When historian Kirsten Delegard returned to Minneapolis after 20 years, she discovered that little had been done to understand the history of race in the city.
Now, a project by the Augsburg College scholar, Mapping Prejudice, explores how housing discrimination has led to current racial disparities in Minneapolis.
Minneapolis is one of the most segregated cities in the United States. White residents are far wealthier and educated than people of color, and to explore these disparities, Delegard wanted to find answers from the city’s history.
“You can’t understand anything about contemporary life without understanding the past,” Delegard said.
She enlisted the help of historian Penny Petersen who examined 20,000 19th century restrictive housing covenants, of which 5,000 were discovered to have discriminatory language.
“Most people have no idea that there were legal restrictions for people of color in buying properties,” Delegard said about housing covenants — documents that made it possible for landowners to discriminate against people of color from purchasing a particular property.
A deed, which is tied to the land, would list certain ethnicities that were not allowed to own the property.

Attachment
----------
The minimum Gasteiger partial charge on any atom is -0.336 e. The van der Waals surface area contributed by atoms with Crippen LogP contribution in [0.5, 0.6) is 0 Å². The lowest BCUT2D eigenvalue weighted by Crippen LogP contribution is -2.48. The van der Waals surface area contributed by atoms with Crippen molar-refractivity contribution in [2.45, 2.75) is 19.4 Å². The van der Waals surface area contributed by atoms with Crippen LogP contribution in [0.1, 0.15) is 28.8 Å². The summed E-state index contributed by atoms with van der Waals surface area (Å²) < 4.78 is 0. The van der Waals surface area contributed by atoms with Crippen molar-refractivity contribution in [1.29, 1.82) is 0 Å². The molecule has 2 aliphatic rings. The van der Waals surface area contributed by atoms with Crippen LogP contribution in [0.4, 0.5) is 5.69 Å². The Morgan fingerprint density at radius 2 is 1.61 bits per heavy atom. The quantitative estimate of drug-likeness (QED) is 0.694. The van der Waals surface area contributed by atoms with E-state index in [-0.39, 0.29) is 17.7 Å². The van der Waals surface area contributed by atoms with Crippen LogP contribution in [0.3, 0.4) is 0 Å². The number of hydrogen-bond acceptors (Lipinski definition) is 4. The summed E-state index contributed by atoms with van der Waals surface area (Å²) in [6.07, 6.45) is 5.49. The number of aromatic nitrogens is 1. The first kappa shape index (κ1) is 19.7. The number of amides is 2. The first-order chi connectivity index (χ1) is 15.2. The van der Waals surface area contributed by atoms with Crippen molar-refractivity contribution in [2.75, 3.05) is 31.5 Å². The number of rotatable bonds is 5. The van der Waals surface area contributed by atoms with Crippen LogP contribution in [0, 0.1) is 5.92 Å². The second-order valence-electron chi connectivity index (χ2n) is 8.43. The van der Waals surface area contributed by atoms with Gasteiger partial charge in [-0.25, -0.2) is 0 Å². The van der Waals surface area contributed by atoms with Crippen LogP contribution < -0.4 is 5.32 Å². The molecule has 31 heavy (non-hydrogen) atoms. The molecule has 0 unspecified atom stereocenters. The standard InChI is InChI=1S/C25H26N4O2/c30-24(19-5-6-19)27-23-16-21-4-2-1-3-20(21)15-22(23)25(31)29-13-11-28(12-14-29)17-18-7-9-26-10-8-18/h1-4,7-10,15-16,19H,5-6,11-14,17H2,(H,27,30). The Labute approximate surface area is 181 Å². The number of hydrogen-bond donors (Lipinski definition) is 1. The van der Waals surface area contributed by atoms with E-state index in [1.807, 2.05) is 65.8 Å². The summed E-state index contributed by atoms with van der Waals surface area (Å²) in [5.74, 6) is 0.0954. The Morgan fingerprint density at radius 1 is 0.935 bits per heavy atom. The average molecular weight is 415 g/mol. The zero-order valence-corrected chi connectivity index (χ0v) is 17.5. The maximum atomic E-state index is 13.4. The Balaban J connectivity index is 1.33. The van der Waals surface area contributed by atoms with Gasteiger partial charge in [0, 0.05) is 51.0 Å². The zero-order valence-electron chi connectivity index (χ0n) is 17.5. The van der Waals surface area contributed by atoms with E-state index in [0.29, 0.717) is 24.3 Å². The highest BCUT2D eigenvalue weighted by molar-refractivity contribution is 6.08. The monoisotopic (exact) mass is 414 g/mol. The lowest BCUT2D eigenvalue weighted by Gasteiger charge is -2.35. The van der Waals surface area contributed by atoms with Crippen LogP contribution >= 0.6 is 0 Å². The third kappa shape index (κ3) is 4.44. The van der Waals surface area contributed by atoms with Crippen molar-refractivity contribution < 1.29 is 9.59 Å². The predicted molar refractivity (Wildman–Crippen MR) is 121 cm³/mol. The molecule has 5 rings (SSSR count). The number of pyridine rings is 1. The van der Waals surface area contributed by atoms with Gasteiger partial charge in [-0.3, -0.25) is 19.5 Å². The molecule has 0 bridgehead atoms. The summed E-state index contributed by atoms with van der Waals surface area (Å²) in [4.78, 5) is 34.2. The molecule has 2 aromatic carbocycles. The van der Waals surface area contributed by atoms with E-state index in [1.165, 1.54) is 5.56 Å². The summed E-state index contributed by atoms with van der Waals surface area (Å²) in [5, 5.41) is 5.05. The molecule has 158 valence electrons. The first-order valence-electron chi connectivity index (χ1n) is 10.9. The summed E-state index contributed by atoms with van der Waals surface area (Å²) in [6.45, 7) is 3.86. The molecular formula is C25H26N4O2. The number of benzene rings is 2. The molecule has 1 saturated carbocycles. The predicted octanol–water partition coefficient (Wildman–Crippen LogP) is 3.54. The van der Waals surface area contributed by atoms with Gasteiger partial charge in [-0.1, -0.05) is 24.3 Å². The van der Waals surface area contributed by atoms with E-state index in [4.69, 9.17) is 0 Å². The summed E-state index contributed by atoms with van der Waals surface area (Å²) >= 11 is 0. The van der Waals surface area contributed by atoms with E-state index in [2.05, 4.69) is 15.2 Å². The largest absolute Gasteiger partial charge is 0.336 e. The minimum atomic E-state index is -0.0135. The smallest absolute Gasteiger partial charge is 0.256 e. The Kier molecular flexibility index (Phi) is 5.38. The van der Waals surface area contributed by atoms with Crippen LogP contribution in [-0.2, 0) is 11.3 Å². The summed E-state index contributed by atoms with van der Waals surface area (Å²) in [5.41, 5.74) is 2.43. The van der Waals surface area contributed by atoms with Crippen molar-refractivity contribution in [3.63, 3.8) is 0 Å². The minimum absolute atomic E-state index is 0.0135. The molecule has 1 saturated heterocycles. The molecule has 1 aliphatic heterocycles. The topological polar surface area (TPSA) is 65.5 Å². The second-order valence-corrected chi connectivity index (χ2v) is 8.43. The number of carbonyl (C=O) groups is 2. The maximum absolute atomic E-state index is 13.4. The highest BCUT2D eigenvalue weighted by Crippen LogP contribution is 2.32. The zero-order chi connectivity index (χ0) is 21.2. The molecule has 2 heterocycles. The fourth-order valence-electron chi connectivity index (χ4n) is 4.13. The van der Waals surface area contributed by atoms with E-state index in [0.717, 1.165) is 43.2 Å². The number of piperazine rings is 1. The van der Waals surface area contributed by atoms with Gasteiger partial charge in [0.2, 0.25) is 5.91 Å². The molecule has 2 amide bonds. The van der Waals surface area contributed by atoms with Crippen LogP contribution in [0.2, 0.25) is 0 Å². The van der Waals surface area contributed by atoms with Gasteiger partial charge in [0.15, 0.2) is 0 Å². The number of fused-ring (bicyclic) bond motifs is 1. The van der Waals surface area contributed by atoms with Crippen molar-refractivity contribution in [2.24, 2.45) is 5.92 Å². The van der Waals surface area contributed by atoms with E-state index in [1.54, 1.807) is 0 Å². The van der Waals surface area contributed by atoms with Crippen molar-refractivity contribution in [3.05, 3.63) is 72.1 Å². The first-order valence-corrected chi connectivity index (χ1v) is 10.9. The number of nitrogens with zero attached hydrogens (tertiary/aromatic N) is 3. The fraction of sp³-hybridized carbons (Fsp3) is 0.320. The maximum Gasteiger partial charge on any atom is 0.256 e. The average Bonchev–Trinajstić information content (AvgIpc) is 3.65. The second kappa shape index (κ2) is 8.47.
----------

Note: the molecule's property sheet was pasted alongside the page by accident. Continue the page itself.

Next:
“They were very specific,” said Ryan Mattke, a historian at the University of Minnesota.
These housing deeds were obstacles for people of color to own property and helped keep neighborhoods white, he said.
The housing deeds were not laws, however. The law enforced them under the guise of private property contracts.
Delegard called the practice “a system of apartheid” where people couldn’t defy the contracts without facing consequences and losing land equity. The ownership of the land would be reverted back to its original owners despite the various individuals that had owned it after them.
These housing deeds have existed since the early 19th century. In 1948 the U.S. Supreme Court ruled that the court would not enforce them, but the practice still continued.
It wasn’t until the Fair Housing Act of 1968 that these deeds were declared illegal.
“Even though there weren’t separate schools, there were still underlining segregation tools,” Mattke said.
Kevin Ehrman-Solberg a University geographic information science graduate student created a map to show where these restrictive housing covenants were active based on Petersen’s findings.
Before, it would have taken years to examine all the 1.4 million housing deeds in Hennepin County spanning several decades, but digital mapping tools have made it possible Ehrman-Solber said.
“We hope to be done mapping all the covenants in Minneapolis within the next year,” Ehrman-Solberg said.
Once complete, Minneapolis will be the first city in the U.S. to have this, Delegard said, adding that the project needs volunteers to transcribe deeds.